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Sunday, June 24, 2018

Sunday, June 24, 2018

Sunset in Kingston

This is the view from our front door looking actually almost due east rather than west. The sunsets have been spectacular lately because of the smoke from the burning of sugar cane fields. There's also often a slight aroma of burnt sugar in the air. 

Our time on this beautiful tropical island is quickly coming to a close. We are extremely busy trying to finish up projects we've been working on for months. Of course, we realize humanitarian work all over the world is never really finished, but we certainly would like to see these right to the end. They are so near completion, and we hate to leave with them not quite finished. There has been a big set back for our replacements, Elder and Sister Arrington, receiving their visas. It looks like it could be several weeks or even months before they arrive. We mentioned last week we had a Plan B, but now we're brainstorming a Plan C to cover what we need to do before we leave and in the following weeks to cover for this lapse of time. There are chickens and feed to purchase, hospital equipment to purchase and make sure is delivered, and..., and...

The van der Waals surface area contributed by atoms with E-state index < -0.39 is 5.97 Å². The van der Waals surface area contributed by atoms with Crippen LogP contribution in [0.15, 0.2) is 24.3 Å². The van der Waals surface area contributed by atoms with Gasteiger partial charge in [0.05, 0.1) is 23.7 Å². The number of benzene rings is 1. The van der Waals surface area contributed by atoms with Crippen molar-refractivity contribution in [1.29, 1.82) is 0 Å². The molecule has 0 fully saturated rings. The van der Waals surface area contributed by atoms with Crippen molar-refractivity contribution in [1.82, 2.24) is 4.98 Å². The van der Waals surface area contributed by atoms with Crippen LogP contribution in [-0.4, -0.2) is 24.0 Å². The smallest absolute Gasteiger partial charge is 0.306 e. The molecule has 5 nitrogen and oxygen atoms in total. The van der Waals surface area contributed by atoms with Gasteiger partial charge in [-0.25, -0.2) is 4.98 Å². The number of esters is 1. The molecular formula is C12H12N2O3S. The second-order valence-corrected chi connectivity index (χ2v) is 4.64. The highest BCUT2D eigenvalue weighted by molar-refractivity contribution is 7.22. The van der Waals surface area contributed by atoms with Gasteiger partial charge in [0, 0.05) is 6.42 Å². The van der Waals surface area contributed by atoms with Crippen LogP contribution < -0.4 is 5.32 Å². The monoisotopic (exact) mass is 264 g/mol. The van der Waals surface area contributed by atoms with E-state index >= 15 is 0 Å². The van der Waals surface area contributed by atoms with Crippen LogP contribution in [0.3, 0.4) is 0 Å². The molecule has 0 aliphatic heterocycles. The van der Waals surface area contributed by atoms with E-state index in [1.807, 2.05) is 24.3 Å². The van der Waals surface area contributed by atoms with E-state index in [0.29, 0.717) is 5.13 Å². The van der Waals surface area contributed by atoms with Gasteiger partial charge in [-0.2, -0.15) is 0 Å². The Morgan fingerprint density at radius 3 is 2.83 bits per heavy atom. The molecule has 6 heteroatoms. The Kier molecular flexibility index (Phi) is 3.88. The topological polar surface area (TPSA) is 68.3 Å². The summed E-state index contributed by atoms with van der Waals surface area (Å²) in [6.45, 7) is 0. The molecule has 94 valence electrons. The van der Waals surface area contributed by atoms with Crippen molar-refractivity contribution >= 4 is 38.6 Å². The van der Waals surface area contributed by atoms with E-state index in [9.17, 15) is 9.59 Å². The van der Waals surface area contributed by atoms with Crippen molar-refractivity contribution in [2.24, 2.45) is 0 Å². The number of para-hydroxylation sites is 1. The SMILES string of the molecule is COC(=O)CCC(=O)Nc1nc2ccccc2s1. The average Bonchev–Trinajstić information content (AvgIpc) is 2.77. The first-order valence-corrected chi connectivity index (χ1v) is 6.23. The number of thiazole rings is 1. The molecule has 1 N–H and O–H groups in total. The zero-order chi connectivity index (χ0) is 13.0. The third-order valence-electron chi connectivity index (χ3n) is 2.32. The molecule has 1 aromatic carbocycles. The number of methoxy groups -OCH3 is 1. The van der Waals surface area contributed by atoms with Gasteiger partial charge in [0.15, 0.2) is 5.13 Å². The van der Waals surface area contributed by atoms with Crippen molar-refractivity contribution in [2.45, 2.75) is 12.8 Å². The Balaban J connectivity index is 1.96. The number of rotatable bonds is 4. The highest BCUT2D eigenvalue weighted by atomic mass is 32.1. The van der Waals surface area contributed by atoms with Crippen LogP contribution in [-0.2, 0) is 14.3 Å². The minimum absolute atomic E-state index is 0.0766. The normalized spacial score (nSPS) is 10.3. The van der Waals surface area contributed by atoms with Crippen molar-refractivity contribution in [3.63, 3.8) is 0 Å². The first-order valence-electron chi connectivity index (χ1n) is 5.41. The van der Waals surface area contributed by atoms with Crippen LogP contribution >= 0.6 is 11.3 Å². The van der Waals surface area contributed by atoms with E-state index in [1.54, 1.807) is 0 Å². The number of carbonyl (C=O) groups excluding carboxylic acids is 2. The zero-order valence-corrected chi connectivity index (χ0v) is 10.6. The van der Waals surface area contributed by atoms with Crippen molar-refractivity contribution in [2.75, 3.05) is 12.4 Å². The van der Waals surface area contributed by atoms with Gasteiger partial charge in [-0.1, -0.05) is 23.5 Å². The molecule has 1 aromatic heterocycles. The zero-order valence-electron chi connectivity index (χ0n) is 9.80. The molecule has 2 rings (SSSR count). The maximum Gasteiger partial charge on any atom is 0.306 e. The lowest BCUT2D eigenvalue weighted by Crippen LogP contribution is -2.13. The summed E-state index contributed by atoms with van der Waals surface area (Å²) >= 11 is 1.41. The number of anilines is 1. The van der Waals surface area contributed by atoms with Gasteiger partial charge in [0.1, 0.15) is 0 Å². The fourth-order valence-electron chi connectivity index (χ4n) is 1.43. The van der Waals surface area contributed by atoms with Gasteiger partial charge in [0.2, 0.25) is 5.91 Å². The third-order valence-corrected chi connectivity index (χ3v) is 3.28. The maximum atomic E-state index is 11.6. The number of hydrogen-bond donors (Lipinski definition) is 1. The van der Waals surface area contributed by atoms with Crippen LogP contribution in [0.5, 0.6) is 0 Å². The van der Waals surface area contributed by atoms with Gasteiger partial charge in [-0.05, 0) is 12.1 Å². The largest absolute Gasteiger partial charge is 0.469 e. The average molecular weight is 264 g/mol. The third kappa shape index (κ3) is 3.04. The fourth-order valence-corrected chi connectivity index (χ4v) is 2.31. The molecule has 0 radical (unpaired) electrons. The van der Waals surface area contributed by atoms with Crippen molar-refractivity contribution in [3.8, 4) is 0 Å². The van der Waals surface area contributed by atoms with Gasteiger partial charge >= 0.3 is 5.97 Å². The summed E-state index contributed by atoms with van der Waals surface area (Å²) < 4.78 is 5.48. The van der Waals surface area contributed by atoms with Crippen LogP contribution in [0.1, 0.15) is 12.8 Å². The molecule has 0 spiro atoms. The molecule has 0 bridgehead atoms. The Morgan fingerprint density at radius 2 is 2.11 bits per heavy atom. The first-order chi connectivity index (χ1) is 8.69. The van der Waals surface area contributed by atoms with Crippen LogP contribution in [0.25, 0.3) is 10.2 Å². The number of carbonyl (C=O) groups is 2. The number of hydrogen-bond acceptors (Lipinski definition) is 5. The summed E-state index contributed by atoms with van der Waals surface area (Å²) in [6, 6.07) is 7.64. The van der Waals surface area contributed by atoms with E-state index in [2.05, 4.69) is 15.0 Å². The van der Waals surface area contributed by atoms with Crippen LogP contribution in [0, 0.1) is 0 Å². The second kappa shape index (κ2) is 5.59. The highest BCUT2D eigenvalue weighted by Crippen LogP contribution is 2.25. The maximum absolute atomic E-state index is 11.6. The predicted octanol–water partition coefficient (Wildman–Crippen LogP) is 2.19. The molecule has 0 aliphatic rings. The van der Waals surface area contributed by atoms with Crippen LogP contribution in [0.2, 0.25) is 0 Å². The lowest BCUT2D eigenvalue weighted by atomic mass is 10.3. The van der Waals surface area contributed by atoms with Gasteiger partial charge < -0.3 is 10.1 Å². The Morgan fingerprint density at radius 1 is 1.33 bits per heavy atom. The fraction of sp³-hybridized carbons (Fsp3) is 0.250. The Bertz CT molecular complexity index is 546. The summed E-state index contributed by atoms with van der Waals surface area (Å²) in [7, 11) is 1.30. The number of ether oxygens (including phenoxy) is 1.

We keep reminding ourselves the Lord is in charge; peace, be still! We will just keep working hard to do all that we possibly can. 

We failed to share some pictures from Kingston Stake Conference in the last post. 
Elder Jose Alonso 
Caribbean Area Presidency First Counselor

Sister Alonso with Spanish - English interpreter

Interim Jamaica Kingston Mission President 
Kevin G. Brown

One of two instances Elder Stewart wore his suit here in Jamaica. 
Not sure why such serious face.

Stake Choir

We especially wanted to share this photo with Brother and Sister Nugent. The Nugents were the first members of the Church baptized here in Jamaica.
Nugent Family 1974

A co-worker of Brother Victor Nugent  here on assignment from the U.S. introduced him to the gospel. The Nugent family was baptized more than four years before the Church was organized in Jamaica in 1978 and were the foundation for more than two decades before immigrating in 2000 to the United States, where all five of Victor and  Verna's children graduated from BYU. 

In a previous post, I had mentioned the Be One celebration that was held a few weeks ago in the Conference Center in Salt Lake commemorating the blessings of the priesthood being extended to all of God's children everywhere in the world in 1978. One of the main cast of the historical presentations of the event is the Nugent's grandson. The Nugents live in the U.S. but were here in Jamaica hosting a huge family reunion.